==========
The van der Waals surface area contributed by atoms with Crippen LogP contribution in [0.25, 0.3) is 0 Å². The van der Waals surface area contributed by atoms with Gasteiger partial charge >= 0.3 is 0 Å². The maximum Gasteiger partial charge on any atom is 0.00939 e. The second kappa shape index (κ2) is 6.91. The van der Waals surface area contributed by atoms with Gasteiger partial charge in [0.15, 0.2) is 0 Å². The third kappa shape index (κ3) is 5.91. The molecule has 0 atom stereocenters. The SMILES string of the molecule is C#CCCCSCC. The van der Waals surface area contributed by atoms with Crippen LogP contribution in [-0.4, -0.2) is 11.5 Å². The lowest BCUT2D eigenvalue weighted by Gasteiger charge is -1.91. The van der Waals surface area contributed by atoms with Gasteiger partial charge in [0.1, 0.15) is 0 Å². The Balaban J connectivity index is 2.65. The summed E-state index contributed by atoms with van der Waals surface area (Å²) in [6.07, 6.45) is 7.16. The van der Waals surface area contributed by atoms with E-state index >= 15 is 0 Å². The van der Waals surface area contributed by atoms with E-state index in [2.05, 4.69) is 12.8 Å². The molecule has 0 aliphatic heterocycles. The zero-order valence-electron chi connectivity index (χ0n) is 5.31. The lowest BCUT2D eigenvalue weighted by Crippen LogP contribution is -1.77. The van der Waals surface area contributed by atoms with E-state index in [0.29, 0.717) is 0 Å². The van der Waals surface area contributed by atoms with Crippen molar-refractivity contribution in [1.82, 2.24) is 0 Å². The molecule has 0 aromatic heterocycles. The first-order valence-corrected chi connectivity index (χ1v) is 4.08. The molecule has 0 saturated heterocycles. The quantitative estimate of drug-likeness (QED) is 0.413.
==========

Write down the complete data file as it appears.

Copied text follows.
The van der Waals surface area contributed by atoms with Crippen LogP contribution in [0.25, 0.3) is 0 Å². The van der Waals surface area contributed by atoms with Gasteiger partial charge >= 0.3 is 0 Å². The maximum Gasteiger partial charge on any atom is 0.00939 e. The second kappa shape index (κ2) is 6.91. The van der Waals surface area contributed by atoms with Gasteiger partial charge in [0.15, 0.2) is 0 Å². The third kappa shape index (κ3) is 5.91. The molecule has 0 atom stereocenters. The SMILES string of the molecule is C#CCCCSCC. The van der Waals surface area contributed by atoms with Crippen LogP contribution in [-0.4, -0.2) is 11.5 Å². The lowest BCUT2D eigenvalue weighted by Gasteiger charge is -1.91. The van der Waals surface area contributed by atoms with Gasteiger partial charge in [0.1, 0.15) is 0 Å². The Balaban J connectivity index is 2.65. The summed E-state index contributed by atoms with van der Waals surface area (Å²) in [6.07, 6.45) is 7.16. The van der Waals surface area contributed by atoms with E-state index >= 15 is 0 Å². The van der Waals surface area contributed by atoms with E-state index in [2.05, 4.69) is 12.8 Å². The molecule has 0 aliphatic heterocycles. The zero-order valence-electron chi connectivity index (χ0n) is 5.31. The lowest BCUT2D eigenvalue weighted by Crippen LogP contribution is -1.77. The van der Waals surface area contributed by atoms with E-state index in [0.29, 0.717) is 0 Å². The van der Waals surface area contributed by atoms with Crippen molar-refractivity contribution in [1.82, 2.24) is 0 Å². The molecule has 0 aromatic heterocycles. The first-order valence-corrected chi connectivity index (χ1v) is 4.08. The molecule has 0 saturated heterocycles. The quantitative estimate of drug-likeness (QED) is 0.413.